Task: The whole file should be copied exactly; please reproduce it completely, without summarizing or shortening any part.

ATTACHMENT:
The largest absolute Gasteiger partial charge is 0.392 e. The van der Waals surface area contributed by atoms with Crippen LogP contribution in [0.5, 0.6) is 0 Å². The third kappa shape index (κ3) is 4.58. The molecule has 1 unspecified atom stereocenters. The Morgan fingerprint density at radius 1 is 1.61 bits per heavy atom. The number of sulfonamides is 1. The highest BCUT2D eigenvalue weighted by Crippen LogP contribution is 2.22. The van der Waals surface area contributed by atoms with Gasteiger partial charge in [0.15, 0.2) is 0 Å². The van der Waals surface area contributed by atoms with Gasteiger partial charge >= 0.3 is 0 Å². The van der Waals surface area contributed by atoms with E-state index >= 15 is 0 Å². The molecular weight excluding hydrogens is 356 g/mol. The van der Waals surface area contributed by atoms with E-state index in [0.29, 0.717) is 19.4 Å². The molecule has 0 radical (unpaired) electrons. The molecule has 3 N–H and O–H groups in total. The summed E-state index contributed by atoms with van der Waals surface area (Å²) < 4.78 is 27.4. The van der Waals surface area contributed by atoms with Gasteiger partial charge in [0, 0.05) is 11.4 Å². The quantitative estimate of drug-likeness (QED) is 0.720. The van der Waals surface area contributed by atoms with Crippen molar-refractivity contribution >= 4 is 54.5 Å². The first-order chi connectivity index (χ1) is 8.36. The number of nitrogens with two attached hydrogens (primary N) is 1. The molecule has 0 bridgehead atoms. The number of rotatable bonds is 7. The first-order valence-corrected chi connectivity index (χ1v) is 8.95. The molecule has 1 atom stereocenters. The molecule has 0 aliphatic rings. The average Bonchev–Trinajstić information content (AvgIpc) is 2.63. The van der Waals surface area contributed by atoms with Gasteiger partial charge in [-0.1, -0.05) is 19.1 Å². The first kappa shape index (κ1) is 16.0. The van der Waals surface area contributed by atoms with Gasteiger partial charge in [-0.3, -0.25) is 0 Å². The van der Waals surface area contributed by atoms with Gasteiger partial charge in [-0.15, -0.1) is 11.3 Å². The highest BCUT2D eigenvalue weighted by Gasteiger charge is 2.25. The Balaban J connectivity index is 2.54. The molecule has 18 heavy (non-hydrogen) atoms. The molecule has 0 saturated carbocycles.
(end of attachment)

The largest absolute Gasteiger partial charge is 0.392 e. The van der Waals surface area contributed by atoms with Crippen LogP contribution in [0.5, 0.6) is 0 Å². The third kappa shape index (κ3) is 4.58. The molecule has 1 unspecified atom stereocenters. The Morgan fingerprint density at radius 1 is 1.61 bits per heavy atom. The number of sulfonamides is 1. The highest BCUT2D eigenvalue weighted by Crippen LogP contribution is 2.22. The van der Waals surface area contributed by atoms with Gasteiger partial charge in [0.15, 0.2) is 0 Å². The van der Waals surface area contributed by atoms with Gasteiger partial charge >= 0.3 is 0 Å². The van der Waals surface area contributed by atoms with E-state index >= 15 is 0 Å². The molecular weight excluding hydrogens is 356 g/mol. The van der Waals surface area contributed by atoms with E-state index in [0.29, 0.717) is 19.4 Å². The molecule has 0 radical (unpaired) electrons. The molecule has 3 N–H and O–H groups in total. The summed E-state index contributed by atoms with van der Waals surface area (Å²) < 4.78 is 27.4. The van der Waals surface area contributed by atoms with Gasteiger partial charge in [0, 0.05) is 11.4 Å². The quantitative estimate of drug-likeness (QED) is 0.720. The van der Waals surface area contributed by atoms with Crippen molar-refractivity contribution >= 4 is 54.5 Å². The first-order chi connectivity index (χ1) is 8.36. The number of nitrogens with two attached hydrogens (primary N) is 1. The molecule has 0 bridgehead atoms. The number of rotatable bonds is 7. The first-order valence-corrected chi connectivity index (χ1v) is 8.95. The molecule has 1 atom stereocenters. The molecule has 0 aliphatic rings. The average Bonchev–Trinajstić information content (AvgIpc) is 2.63. The van der Waals surface area contributed by atoms with Gasteiger partial charge in [-0.1, -0.05) is 19.1 Å². The first kappa shape index (κ1) is 16.0. The van der Waals surface area contributed by atoms with Gasteiger partial charge in [-0.3, -0.25) is 0 Å². The van der Waals surface area contributed by atoms with Gasteiger partial charge in [-0.15, -0.1) is 11.3 Å². The highest BCUT2D eigenvalue weighted by Gasteiger charge is 2.25. The Balaban J connectivity index is 2.54. The molecule has 18 heavy (non-hydrogen) atoms. The molecule has 0 saturated carbocycles.